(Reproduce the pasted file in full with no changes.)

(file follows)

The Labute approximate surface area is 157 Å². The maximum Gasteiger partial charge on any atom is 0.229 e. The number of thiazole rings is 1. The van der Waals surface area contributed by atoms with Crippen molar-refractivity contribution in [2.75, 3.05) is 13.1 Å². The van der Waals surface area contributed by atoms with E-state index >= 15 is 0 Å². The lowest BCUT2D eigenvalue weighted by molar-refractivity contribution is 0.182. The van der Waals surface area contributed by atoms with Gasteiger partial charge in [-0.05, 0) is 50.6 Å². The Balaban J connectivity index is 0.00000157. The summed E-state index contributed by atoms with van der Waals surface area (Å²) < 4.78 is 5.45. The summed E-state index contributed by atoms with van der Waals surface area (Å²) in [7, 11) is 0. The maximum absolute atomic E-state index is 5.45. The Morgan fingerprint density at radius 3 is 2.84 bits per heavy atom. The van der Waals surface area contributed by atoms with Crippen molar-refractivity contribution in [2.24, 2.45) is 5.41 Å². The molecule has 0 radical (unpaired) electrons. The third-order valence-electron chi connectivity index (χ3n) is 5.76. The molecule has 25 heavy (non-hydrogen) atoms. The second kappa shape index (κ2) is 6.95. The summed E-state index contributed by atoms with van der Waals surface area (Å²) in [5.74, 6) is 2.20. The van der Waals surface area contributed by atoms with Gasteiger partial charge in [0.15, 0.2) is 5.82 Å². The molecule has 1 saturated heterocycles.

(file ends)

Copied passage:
The Labute approximate surface area is 157 Å². The maximum Gasteiger partial charge on any atom is 0.229 e. The number of thiazole rings is 1. The van der Waals surface area contributed by atoms with Crippen molar-refractivity contribution in [2.75, 3.05) is 13.1 Å². The van der Waals surface area contributed by atoms with E-state index >= 15 is 0 Å². The lowest BCUT2D eigenvalue weighted by molar-refractivity contribution is 0.182. The van der Waals surface area contributed by atoms with Gasteiger partial charge in [-0.05, 0) is 50.6 Å². The Balaban J connectivity index is 0.00000157. The summed E-state index contributed by atoms with van der Waals surface area (Å²) < 4.78 is 5.45. The summed E-state index contributed by atoms with van der Waals surface area (Å²) in [7, 11) is 0. The maximum absolute atomic E-state index is 5.45. The Morgan fingerprint density at radius 3 is 2.84 bits per heavy atom. The van der Waals surface area contributed by atoms with Crippen molar-refractivity contribution in [2.24, 2.45) is 5.41 Å². The molecule has 0 radical (unpaired) electrons. The third-order valence-electron chi connectivity index (χ3n) is 5.76. The molecule has 25 heavy (non-hydrogen) atoms. The second kappa shape index (κ2) is 6.95. The summed E-state index contributed by atoms with van der Waals surface area (Å²) in [5.74, 6) is 2.20. The van der Waals surface area contributed by atoms with Gasteiger partial charge in [0.15, 0.2) is 5.82 Å². The molecule has 1 saturated heterocycles.